Lot 177. Edwaert Collier (Breda 1642 - 1708 London), A trompe l’œil of newspapers, letters and writing implements on a wooden board, signed and dated centre left: E. Colier / 1698, oil on canvas; unframed: 60 x 47.5 cm.; framed: 73.2 x 61.5 cm. Lot sold: 63,000 GBP (Estimate: 10,000 - 15,000 GBP). © 2022 Sotheby's.
Provenance: With Rafael Valls, London;
From whom acquired by the present owner in 1986.
Note: This trompe l’œil still life by the Dutch-born Edwaert Collier might be interpreted as a playful contemplation on the worldly pursuits of man. Firstly, this painting presents the extraordinary skill of the artist in his ability to trick and deceive the eye. The composition, featuring writing implements and papers attached to mock wooden boards by red leather straps, is rendered to entice the viewer to reach out and pick up these objects. Aside from these visual jokes, a second and more deeper look at the objects contained here reveals a far more serious interpretation. Following from the tradition of vanitas still lifes, where the transience of worldly pursuits were emphasized, the objects here are suggestive of man's ambitions in the realms of politics and celebrity. A copy of 'The London Newspaper' in the top left corner may represent the cares of the state, public renown and temporal actions. The large paper in the middle, which contains a printed Address of the right honourable the Lords Spiritual & Temporal in Parliament, is suggestive of man's pursuits in the theatre of politics and statecraft. In the bottom right a small folded booklet entitled 'Memory' is dramatically impaled upon a bone-handled knife. In the centre are papers bearing wax seals, undoubtedly containing some important contents, that remain neglected and unopened. In comparison to the writing quill and red sealing wax, a tortoiseshell comb might be suggestive of vanity connected to personal appearance.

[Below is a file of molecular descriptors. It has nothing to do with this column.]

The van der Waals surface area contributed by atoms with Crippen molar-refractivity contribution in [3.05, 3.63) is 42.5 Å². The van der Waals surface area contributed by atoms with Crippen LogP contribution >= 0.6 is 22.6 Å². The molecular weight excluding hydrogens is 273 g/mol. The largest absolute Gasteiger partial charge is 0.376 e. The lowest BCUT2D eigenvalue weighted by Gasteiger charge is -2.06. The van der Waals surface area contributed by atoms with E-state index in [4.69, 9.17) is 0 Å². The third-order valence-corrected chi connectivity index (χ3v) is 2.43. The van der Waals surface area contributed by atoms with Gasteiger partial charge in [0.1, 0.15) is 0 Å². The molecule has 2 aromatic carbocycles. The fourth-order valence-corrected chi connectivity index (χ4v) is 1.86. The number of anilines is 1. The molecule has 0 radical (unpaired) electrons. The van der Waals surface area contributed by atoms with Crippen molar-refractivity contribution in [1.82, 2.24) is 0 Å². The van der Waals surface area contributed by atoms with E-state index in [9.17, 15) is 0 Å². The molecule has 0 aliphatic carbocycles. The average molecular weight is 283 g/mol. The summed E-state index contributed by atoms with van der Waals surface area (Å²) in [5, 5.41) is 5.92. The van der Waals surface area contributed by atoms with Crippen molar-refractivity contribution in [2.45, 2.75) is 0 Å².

Several surviving versions of this composition, with minor additions, attests to the format's popularity in late seventeenth-century England. The closest comparative work, in terms of arrangement of objects, is preserved in Tate Britain.1 Several other examples with similar arrangements of papers and letters, most often including a pair of scissors on the left, have sold on the art market in recent decades.2
2 Christie's, New York, 9 June 1978, lot 61; Sotheby's, New York, 7 November 1984, lot 16; Bonhams, London, 9 July 2003, lot 53; and Sotheby's, New York, 28 January 2010, lot 262.
Sotheby's. HOTUNG | 何東 The Personal Collection of the late Sir Joseph Hotung | Part II: Day. London, 8 December 2022